Image courtesy of Javier Prazak
I think everyone has had one of those moments where something happens that you just need to share it with someone, anyone. I had one of those instances this afternoon. I was looking for something completely different when I stumbled on this fantastic research article from Merrill Swain and Sharon Lapkin (2011) on the role language plays in creating cognitive change. I’m sorry, what’s that? It doesn’t sound that fascinating to you? It didn’t to me either until I started to read it. For some reason, the subject resonated with me and I will attempt to explain why that is.
I think the easiest way to start is to take you through a bulleted summary before drawing out some of the salient pieces:
- Languaging is a term used by the authors to describe “the activity of mediating cognitively complex ideas using language”.
- The authors put forth a solid argument for using language to develop cognitively. They also hypothesize that memory and cognitive functions can be restored in older adults through the use of ‘languaging’.
- The authors also state that isolation and the reduction in the use of language in conversation can lead to a loss of higher cognitive activity, memory, and attention.
- The study involved a number of older adults in a living facility that have started to show signs of memory loss and are also isolated. The case study given involved a woman who had difficulty remembering details from her life after living in a long-term care facility due to MS. Through a series of interviews and conversations with the researcher, this woman begins to regain her higher level cognitive processing ability and starts to recall specific details and the order in which the narrative took place.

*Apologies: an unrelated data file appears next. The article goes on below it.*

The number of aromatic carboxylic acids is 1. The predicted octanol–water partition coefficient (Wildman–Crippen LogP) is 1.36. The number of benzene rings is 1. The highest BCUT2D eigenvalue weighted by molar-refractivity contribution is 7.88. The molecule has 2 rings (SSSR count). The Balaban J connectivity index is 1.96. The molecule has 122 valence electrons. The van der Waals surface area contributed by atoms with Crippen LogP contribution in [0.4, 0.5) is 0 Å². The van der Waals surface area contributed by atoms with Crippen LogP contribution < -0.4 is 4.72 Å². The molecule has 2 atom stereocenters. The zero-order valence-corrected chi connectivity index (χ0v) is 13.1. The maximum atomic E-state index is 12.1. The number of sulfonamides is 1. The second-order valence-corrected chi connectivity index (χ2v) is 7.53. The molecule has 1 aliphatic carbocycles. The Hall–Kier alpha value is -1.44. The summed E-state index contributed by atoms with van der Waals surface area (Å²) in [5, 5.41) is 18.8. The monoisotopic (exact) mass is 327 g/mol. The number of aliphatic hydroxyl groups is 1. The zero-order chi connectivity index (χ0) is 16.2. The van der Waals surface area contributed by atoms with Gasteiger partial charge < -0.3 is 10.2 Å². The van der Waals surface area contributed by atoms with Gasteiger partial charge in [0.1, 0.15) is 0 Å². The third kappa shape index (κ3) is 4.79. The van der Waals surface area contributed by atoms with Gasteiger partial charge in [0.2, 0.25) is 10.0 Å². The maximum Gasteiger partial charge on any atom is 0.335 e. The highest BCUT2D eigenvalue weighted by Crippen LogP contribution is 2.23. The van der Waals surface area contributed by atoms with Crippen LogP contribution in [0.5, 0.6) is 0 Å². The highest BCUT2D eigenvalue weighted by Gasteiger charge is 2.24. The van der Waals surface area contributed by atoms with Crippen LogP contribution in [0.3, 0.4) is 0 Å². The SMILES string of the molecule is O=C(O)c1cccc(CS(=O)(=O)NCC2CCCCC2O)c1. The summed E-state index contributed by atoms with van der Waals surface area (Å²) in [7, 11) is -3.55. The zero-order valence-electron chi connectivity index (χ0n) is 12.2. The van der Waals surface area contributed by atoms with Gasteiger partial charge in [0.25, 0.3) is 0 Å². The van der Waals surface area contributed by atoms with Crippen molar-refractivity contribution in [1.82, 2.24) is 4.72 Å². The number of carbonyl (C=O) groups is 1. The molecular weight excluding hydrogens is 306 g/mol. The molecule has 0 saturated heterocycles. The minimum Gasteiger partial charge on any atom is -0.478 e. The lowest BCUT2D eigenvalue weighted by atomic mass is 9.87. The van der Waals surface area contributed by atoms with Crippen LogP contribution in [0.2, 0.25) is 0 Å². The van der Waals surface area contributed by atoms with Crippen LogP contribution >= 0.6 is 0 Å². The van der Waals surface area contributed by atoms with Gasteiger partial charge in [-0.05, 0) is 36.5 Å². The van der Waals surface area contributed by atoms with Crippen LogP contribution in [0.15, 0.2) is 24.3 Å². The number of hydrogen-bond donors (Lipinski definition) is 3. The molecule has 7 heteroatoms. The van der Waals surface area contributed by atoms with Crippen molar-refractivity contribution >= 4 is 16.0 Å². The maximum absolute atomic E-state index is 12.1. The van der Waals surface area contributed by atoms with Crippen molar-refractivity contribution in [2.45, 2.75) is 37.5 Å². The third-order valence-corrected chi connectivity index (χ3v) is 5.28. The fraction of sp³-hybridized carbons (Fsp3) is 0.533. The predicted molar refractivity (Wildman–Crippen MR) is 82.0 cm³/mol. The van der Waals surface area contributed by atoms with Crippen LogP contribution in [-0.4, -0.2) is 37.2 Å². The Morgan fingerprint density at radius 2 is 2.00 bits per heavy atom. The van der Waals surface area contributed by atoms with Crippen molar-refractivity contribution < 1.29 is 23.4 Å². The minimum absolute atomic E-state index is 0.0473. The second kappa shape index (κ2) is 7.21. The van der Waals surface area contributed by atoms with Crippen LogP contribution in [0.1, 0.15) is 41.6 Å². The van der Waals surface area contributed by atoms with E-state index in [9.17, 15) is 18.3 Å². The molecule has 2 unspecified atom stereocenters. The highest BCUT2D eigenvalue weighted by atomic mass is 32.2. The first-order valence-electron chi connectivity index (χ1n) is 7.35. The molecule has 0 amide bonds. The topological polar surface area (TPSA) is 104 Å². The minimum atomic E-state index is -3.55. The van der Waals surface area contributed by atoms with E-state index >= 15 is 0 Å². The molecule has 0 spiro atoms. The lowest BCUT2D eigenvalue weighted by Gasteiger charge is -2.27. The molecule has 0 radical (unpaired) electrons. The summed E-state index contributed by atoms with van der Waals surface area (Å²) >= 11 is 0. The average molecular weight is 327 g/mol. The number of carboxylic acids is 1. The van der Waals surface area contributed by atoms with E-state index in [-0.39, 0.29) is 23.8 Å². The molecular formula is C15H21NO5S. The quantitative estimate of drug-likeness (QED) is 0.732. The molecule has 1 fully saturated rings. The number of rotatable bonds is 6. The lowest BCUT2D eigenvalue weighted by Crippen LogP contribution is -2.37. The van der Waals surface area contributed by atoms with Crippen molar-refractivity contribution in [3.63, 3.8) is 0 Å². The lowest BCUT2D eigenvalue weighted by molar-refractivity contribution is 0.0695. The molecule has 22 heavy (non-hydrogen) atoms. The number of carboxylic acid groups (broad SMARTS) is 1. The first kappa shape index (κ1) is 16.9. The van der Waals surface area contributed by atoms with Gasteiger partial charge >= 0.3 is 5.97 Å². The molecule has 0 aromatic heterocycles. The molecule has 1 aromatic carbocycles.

- Speaking is NOT simply about using vocabulary and grammar. As stated in the article, there are more things going on in our mind then simple memory recall. We are listening, remembering what they said, adapting to what has been said (especially if it goes against what we already believe), adapting to the culture and situation, and then producing. No wonder my students stumble in speaking!
- Speaking should be more than just utterances. We need to have students think about details, recall information, change the environment, and force them to think at a higher level. This will have long term gains in their ability to recall information.
- Our role as facilitator should not be dominant. We need to allow students to struggle and work through the language, not just interject when they are having difficulties. This needs to have some sort of balance or we will cause them to become discouraged, but we need to monitor the amount of times we step in to help.
- Fixing every error in a student’s speaking is not the objective. If we want students to learn to deal with language more cognitively, we need to allow room for negotiating the language without the reliance of the instructor. Also, since language is more than the use of words and their structure, it isn’t ‘wasted’ time.
Swain, M. and Lapkin, S. (2011). Languaging as agent and constituent of cognitive change in an older adult: An example. Canadian Journal of Applied Linguistics, 14(1). 104-117. Retrieved from http://ojs.vre.upei.ca/index.php/cjal/article/viewArticle/669